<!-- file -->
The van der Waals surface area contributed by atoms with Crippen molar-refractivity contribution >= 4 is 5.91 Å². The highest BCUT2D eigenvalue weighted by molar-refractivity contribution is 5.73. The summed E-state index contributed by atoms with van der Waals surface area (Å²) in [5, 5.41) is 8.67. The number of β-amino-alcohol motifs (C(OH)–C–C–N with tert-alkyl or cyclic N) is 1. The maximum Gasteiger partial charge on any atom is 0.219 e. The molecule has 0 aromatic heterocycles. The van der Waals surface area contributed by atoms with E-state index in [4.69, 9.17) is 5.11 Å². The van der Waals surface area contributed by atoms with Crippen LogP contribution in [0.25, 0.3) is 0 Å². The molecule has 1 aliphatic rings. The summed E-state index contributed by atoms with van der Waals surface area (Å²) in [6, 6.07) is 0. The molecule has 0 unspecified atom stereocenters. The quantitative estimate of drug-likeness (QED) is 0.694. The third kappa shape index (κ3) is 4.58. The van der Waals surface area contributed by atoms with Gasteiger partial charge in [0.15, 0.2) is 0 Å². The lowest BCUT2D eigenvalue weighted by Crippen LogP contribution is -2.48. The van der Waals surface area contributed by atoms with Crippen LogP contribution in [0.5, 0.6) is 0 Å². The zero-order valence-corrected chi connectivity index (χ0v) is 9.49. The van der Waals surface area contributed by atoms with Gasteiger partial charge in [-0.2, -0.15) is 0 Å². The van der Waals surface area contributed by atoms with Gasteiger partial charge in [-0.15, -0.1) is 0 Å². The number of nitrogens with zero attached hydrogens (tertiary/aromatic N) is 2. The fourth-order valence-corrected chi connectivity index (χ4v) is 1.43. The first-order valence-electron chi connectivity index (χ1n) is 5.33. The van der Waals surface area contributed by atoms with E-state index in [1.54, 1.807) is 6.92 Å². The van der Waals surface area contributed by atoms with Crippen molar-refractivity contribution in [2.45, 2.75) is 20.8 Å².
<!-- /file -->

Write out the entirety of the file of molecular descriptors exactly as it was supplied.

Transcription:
The van der Waals surface area contributed by atoms with Crippen molar-refractivity contribution >= 4 is 5.91 Å². The highest BCUT2D eigenvalue weighted by molar-refractivity contribution is 5.73. The summed E-state index contributed by atoms with van der Waals surface area (Å²) in [5, 5.41) is 8.67. The number of β-amino-alcohol motifs (C(OH)–C–C–N with tert-alkyl or cyclic N) is 1. The maximum Gasteiger partial charge on any atom is 0.219 e. The molecule has 0 aromatic heterocycles. The van der Waals surface area contributed by atoms with E-state index in [4.69, 9.17) is 5.11 Å². The van der Waals surface area contributed by atoms with Crippen LogP contribution in [0.25, 0.3) is 0 Å². The molecule has 1 aliphatic rings. The summed E-state index contributed by atoms with van der Waals surface area (Å²) in [6, 6.07) is 0. The molecule has 0 unspecified atom stereocenters. The quantitative estimate of drug-likeness (QED) is 0.694. The third kappa shape index (κ3) is 4.58. The van der Waals surface area contributed by atoms with Gasteiger partial charge in [0.15, 0.2) is 0 Å². The lowest BCUT2D eigenvalue weighted by Crippen LogP contribution is -2.48. The van der Waals surface area contributed by atoms with Crippen LogP contribution in [0.5, 0.6) is 0 Å². The zero-order valence-corrected chi connectivity index (χ0v) is 9.49. The van der Waals surface area contributed by atoms with Gasteiger partial charge in [-0.2, -0.15) is 0 Å². The van der Waals surface area contributed by atoms with Gasteiger partial charge in [-0.15, -0.1) is 0 Å². The number of nitrogens with zero attached hydrogens (tertiary/aromatic N) is 2. The fourth-order valence-corrected chi connectivity index (χ4v) is 1.43. The first-order valence-electron chi connectivity index (χ1n) is 5.33. The van der Waals surface area contributed by atoms with E-state index in [1.54, 1.807) is 6.92 Å². The van der Waals surface area contributed by atoms with Crippen molar-refractivity contribution in [2.45, 2.75) is 20.8 Å².